College-Wide Degree Requirements
Only those students who have been formally admitted to the College through the general admissions process are considered to be degree candidates.
No student may graduate under college-wide requirements obsolete more than 10 years.
The following are the degree requirements for students who entered the College as freshmen in the Fall of 1993 and after and for students who entered as transfers in the Fall of 1994 and after.
1. Completion of 120 academic credits.
2. Completion of the General Education Program.*
3. Completion of a minimum number of liberal arts credits:
90 for the Bachelor of Arts degree
60 for the Bachelor of Science degree
30 for the Bachelor of Fine Arts degree
48 for the Bachelor of Science in Art Education degree
Most courses offered by the College are liberal arts courses. Liberal arts courses are designated in the Schedule of Classes with an "LA". Courses which are technical or skill oriented are called "Non-liberal Arts" courses and have no designation in the Schedule of Classes. Transfer credits, which are evaluated as liberal arts, are applied to this requirement.
The difference between a Bachelor of Arts (BA) and a Bachelor of Science (BS) degree is the number of credits completed in liberal arts courses.
4. Completion of a minimum of 45 credits of upper division courses:
Any course at the 300 or 400 level satisfies this requirement. The course level number is the first number in the alpha/numeric code. For example, ECO303, a 300-level course in Money and Banking, is listed in the Schedule of Classes as ECO303. The three letters denote the department; the three numbers are the course code. Freshmen may take only lower division courses, unless they are placed into an upper division course due to proficiency. Transfer credits, which are evaluated as upper division, are applied to this requirement.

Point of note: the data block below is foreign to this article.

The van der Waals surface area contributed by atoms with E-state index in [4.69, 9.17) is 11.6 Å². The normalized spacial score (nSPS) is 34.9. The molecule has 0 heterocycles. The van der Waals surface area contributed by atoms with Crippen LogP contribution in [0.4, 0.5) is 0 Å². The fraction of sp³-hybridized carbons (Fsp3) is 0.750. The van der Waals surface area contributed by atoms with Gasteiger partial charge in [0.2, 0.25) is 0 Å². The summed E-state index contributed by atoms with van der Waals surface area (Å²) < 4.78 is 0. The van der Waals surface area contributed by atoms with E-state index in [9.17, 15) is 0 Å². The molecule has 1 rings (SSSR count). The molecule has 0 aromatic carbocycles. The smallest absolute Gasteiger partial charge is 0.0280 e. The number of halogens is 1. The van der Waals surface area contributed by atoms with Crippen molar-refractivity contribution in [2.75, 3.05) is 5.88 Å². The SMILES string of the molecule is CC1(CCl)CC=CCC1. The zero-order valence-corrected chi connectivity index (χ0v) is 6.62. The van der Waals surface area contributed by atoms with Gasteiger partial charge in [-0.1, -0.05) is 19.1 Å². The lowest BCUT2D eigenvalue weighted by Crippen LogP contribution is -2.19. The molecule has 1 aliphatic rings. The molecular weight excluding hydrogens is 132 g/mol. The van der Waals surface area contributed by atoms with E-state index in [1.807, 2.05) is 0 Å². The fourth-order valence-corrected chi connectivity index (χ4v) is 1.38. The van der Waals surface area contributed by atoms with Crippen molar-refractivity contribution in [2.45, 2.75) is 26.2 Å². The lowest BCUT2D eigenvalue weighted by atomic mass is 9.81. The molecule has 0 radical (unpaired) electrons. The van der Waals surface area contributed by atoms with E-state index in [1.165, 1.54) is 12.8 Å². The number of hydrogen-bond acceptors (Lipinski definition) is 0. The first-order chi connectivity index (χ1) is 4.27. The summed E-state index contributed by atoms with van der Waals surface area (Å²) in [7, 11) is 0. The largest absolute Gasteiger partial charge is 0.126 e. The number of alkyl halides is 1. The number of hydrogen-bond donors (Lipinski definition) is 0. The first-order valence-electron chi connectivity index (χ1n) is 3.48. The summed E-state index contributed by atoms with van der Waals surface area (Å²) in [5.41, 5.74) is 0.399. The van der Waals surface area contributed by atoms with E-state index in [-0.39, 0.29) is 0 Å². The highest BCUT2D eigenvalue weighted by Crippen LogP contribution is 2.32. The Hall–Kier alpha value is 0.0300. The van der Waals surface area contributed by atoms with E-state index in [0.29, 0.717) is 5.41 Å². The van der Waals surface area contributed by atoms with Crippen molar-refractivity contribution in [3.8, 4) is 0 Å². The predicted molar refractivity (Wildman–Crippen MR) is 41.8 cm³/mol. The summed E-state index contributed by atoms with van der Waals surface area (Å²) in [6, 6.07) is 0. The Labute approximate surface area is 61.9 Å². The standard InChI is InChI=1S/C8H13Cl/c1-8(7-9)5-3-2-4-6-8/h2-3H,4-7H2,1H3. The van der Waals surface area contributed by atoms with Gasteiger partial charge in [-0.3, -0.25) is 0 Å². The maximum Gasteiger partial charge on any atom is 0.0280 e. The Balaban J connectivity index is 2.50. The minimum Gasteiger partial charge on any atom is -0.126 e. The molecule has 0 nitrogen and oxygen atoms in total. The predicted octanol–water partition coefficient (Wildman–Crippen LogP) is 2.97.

5. Completion of a minimum of 30 credits in residence. Of these 30 credits, the final 15 must be in residence.
Work taken "in residence" comprises courses offered by SUNY New Paltz or in an overseas program sponsored by SUNY New Paltz or any SUNY-funded overseas program. Residence credit also includes courses taken while enrolled as a non-matriculated student at the College. SUNY New Paltz courses offered at locations other than the main campus (eg. Middletown) are considered residential credits. Transfer credits and credit earned through examination are not residential credit. New Paltz courses offered on-line are considered residency credits, but on-line courses taken elsewhere, including the SUNY Learning Network, are considered transfer credits and therefore do not count towards residency.
6. Completion of academic major requirements:
Students will be expected to fulfill the major requirements that are in effect at the date of the declaration or redeclaration of their major. One-half of the major credits must be taken in residence, as defined above. No student may graduate under major requirements obsolete more than eight years.
7. A minimum cumulative grade point average of C (2.00 on a 4.00 grading scale):
For information on how to compute a cumulative average, see the section of the Advising Handbook on GPA calculation.
8. A writing intensive course taught at New Paltz.
This applies to all New Paltz students, including transfer students, except those who are pursuing a second Bachelors degree. See list of approved courses on the following pages.
* Students who leave New Paltz and are readmitted within six semesters of their departure will continue under the general education requirements which were in effect upon their departure. Students who are readmitted after a six-semester absence will be under the general education requirements that are current upon their readmission. Students who are readmitted after a dismissal will be subject to the general education requirements in effect upon their readmission.